Most (90.9%) volunteers were comfortable with the workload overall. Aside from the psychosocial and scientific skills that genetics professionals have, volunteers noted that it was useful to be a “self-starter and a problem solver,” as resourcefulness in tracking down individuals led to increased success.
Based upon survey results, genetics professionals were capable of handling the emotional stress of volunteering at the FAC, with only 21% of respondents indicating that the experience was stressful. As one volunteer said, “I did cry. I did talk with the chaplain. I was glad to be there with a coworker to share the experience and to talk with when we returned. It was hard to put in words what we did and explain to others.” Eighty percent felt that there was sufficient emotional support present at the FAC, including chaplains, meditation, massage, refreshments, and team building activities.
Overall experience Table 3
Overall, genetics professionals reported that volunteering at the FAC was a rewarding experience. “It was a very rewarding experience; one of the highlights of my career as a genetic counselor.” Almost all (96.9%) volunteers were satisfied with their experience at FAC. “What a rewarding experience personally and professionally. I would without hesitation be available for a future effort.”
Most (97%) reported that they like to see the genetics community and professional genetics societies actively involved in further developing the role of genetics professionals in mass fatality response. All respondents (100%) expressed interest in volunteering in future identification efforts.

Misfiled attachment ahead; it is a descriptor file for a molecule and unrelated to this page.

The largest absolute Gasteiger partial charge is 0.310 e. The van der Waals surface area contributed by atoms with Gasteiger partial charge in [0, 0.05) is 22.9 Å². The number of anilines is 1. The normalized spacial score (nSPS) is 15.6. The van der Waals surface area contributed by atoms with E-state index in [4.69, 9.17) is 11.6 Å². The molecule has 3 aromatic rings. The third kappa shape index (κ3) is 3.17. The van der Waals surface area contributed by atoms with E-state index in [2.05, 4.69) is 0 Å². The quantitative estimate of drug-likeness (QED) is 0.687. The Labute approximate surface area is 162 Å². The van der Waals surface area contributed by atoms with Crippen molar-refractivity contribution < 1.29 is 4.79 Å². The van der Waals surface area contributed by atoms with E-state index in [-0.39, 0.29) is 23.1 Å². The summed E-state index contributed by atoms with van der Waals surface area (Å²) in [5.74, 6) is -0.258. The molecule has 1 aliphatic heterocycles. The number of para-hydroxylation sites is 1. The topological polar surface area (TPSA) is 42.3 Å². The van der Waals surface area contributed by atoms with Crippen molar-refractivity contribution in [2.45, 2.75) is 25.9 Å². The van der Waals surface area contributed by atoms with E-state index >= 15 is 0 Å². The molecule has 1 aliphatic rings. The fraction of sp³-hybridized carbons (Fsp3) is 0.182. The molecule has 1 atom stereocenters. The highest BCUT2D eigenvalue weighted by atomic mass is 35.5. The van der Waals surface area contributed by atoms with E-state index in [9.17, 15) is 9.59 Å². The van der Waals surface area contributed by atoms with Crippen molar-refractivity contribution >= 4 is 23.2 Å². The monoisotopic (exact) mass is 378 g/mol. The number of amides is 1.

After Hurricane Katrina struck New Orleans, leaving many deaths in its wake, immediate support for traditional victim identification methods was available. However, it was not until approximately 3 months later that the funding for DNA testing was authorized for victim identification.
Understandably, families were very frustrated. The goal of the DNA identification effort was to perform accurate and timely identifications of all possible victims. To meet this goal, it was imperative that the DNA cases were identified and appropriate DNA reference samples identified and collected to allow kinship identification. Collecting and testing samples from individuals whose family members were missing but alive would preclude the testing of all samples that truly needed to be tested to identify a body in the morgue.
Table 3Overall experience and future directions
In a first of its kind, genetics professionals were asked to participate by identifying the reported missing cases that needed to be tested with DNA and generating a pedigree so that the appropriate family DNA references could be collected. In addition to performing this function, the genetics professionals performed two additional tasks critical to the success of the identification effort: (1) they located and reunited individuals who were alive but had not been located by their families and (2) they managed the expectations of the family and friends of missing individuals.